By Roger Lienhard, Founder & Executive Chairman of Blue Horizon
Meat production comes with a whole lineup of risks: first, it’s destroying the environment. Animal agriculture contributes 14.5% to all global greenhouse gas emissions. Cows release up to 120 kilograms of methane a year, a greenhouse gas that’s 23 times worse for the environment than carbon dioxide.
Nitrogen and phosphorus from animal manure have been blamed for the world’s biggest ocean dead zone (an area of the ocean devoid of life) as it leaches into the soil, seeps into waterways, and makes its way into the seas. These dead zones devastate marine wildlife and plants. The Amazon is being destroyed because of animal agriculture. Not only that, but animal agriculture is also an ineffective use of water; it takes 112 liters of water per gram of protein to produce beef while pulses (like lentils, chickpeas, and yellow peas) require only 19 liters.
For beef, water is needed to grow and mix the feed, keep the animals hydrated, and maintain the farms. It’s much more efficient just to water crops. As far as land goes, 26 percent of arable land is dedicated to livestock and a third of it is used to grow their feed. If those crops were grown for humans instead, we could feed 9 billion people by 2050. This isn’t even touching upon the fact that if meat were priced fairly, without subsidies, it would cost much more. Rewe, a German supermarket chain, did that by showing how much minced meat would cost if consumers paid for the “hidden” costs (greenhouse gas emissions, energy used, and other production costs): 500 grams would cost not €2.79, but €7.62.
Let’s look at sea walls as one way we might pay the price for climate change. New York’s Staten Island is planning a $615 million, five-mile-long sea wall to guard against threats like rising ocean levels and natural disasters (the island was devastated by Superstorm Sandy in 2012 and many homes still remain empty). Over the next 20 years, sea wall projects could cost the U.S. $416 billion, according to a report from the Institute for Governance and Sustainable Development.
Thinking that we can stop natural disasters simply by armoring our coastlines with walls is flawed. Nature is unpredictable; there is no guarantee that a sea wall can withstand the next superstorm. They are also expensive; what happens to coastal countries, like low-income tropical countries, that can’t afford the high cost? And when a massive wave hits one of these walls, they only redirect the wave elsewhere: it doesn’t truly solve the problem.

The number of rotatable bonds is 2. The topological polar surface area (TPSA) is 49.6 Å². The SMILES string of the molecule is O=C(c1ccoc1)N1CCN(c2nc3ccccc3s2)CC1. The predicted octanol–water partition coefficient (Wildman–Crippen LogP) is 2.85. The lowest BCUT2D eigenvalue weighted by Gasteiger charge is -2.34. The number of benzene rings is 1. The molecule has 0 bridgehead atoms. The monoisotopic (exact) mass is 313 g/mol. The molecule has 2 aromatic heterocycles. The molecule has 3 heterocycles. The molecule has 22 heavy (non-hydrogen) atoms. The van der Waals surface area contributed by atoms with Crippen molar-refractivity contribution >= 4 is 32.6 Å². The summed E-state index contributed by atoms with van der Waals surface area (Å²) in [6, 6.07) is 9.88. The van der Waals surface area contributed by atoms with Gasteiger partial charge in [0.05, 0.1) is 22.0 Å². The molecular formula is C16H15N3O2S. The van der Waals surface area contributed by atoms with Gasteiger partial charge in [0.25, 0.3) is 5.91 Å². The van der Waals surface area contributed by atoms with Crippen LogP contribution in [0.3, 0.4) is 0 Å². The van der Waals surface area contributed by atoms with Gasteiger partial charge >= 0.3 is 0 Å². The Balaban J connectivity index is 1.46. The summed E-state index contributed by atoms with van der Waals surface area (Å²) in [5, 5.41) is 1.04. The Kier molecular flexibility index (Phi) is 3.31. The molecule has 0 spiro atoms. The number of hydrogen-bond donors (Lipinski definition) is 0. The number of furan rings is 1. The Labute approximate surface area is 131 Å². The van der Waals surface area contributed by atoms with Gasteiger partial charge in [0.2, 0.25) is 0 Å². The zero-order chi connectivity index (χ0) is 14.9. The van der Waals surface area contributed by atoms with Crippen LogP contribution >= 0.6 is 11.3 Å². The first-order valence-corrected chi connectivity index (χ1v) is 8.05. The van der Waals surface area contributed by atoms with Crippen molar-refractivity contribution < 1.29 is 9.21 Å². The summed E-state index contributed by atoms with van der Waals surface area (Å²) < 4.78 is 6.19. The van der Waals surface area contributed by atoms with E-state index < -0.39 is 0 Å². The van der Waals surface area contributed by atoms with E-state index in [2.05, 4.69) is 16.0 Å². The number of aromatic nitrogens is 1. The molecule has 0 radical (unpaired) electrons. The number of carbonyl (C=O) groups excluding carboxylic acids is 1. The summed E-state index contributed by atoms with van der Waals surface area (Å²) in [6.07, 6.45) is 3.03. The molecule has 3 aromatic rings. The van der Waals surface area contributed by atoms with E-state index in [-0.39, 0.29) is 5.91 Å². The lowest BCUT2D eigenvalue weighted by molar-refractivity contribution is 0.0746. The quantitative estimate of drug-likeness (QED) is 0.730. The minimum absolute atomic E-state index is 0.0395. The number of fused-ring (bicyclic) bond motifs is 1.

Then, there are the health costs. One study estimates that there will be 2.4 million deaths this year linked to eating red and processed meat and an additional $245 billion in healthcare costs. Red and processed meat have been linked to increased risks of heart disease, high blood pressure, and multiple forms of cancer. This isn’t even touching upon the health risks stemming from industrial animal agriculture’s overuse of antibiotics
It’s also a risk to worker safety; meat processing plants have the highest rate of injury out of any other line of work. Earlier in the year, multiple major meat processors were under fire for not taking the appropriate steps to protect their employees from COVID-19, resulting in hotspots centered around those plants.
With all of the health and sustainability risks, I think this demonstrates how the meat industry is far too risky for savvy investors. Consider plant-based protein, like peas, instead. Peas can be used to make plant-based meat that is strikingly similar to “the real thing” without all of the planetary destruction and health costs. Canada’s government already realizes the value in investing in pea protein; ethical consumerism is on the rise–people want to make better choices. With further investment, we can not only improve upon the choices already available but also make them more accessible and affordable.